Apple’s AR headset will pack 15 camera modules, advanced biometrics

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Hololens
Microsoft's HoloLens are currently the mixed reality glasses to beat.
Photo: Microsoft

Apple’s mixed reality/augmented reality headset will come with 15 camera modules, according to TF International Securities analyst Ming-Chi Kuo.

Kuo, who has a strong track record when it comes to reporting on Apple rumors, also suggests that it will feature “innovative biometrics,” along with the ability to detect the environment the user is positioned in at the time.

In a note to clients, seen by Cult of Mac, Kuo writes that the components are being developed by Largan Precision, a company that has long worked with Apple on camera components for the iPhone. There will reportedly be “eight modules for video see-through AR experiences, six modules for innovative biometrics, and one module for environmental detection.”

Apple’s AR/MR ambitions

Kuo has previously reported that Apple will launch its MR/AR headset in mid-2022. He believes Apple is currently trying to get the product down to a weight of between 0.22 and 0.44 lbs. It will cost in the vicinity of $1,000, a price in line with a previous JPMorgan Chase prediction.

After this, Kuo thinks Apple will debut AR glasses. However, he thinks that these will only arrive in 2025 at the earliest. Apple supposedly does not yet have a prototype, and there’s no indication of price. Its eventual goal is to create AR contact lenses.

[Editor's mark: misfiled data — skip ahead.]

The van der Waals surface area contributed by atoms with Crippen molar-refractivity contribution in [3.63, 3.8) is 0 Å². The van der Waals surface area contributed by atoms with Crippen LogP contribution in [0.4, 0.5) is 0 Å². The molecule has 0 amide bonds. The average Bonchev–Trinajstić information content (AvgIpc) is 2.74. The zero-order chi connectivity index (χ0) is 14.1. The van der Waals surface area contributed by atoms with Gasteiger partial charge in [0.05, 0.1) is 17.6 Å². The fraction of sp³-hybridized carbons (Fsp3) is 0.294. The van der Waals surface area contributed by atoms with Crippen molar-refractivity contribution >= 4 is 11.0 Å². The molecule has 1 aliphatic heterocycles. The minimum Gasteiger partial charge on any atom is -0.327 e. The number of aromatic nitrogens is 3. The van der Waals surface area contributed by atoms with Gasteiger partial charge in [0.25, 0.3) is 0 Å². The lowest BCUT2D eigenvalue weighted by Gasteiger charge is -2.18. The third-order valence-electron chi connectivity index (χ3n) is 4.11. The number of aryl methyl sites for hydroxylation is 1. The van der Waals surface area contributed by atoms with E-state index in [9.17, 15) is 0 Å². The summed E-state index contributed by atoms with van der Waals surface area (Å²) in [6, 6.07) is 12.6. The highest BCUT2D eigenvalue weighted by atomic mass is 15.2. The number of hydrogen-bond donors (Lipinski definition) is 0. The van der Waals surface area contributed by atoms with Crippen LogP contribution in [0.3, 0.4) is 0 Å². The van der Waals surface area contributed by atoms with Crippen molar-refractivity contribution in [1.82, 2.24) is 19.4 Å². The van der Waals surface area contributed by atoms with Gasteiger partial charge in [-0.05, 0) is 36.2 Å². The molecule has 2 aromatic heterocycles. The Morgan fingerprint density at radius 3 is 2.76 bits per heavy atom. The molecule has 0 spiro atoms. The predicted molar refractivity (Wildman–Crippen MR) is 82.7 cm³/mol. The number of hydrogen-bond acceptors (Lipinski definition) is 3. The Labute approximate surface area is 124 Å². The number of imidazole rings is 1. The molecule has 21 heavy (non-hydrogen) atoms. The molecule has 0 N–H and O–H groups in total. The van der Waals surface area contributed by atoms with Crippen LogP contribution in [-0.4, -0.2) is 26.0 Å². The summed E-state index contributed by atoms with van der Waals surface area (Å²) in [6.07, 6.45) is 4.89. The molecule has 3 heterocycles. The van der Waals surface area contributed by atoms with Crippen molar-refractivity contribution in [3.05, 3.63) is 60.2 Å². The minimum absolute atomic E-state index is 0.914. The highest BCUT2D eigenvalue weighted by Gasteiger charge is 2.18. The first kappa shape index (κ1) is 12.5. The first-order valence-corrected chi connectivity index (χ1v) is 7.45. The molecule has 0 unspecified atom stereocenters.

Apple has made no secret of its ambitions for augmented and mixed reality. Both concepts are similar, although one is deeper than the other. In AR, augmented images and graphics are overlaid over the real world. MR is focused on blending the real world and virtual world in a more profound way, basically meaning AR with added interaction. Most of the early apps will focus on augmented reality. Long-term, however, the really exciting ones may also allow you to manipulate real world objects using mixed reality.

It will be interesting to see how Apple does when it comes to popularizing AR. To date, there have been no shortage of exciting demonstrations in this domain. But so far the real utility has been focused on gaming or specific industry use. If Apple’s able to get this to catch on as a tool with application outside these two areas, it could really prove to be a game-changer.

What are you expecting from Apple in this area? Let us know your thoughts in the comments below.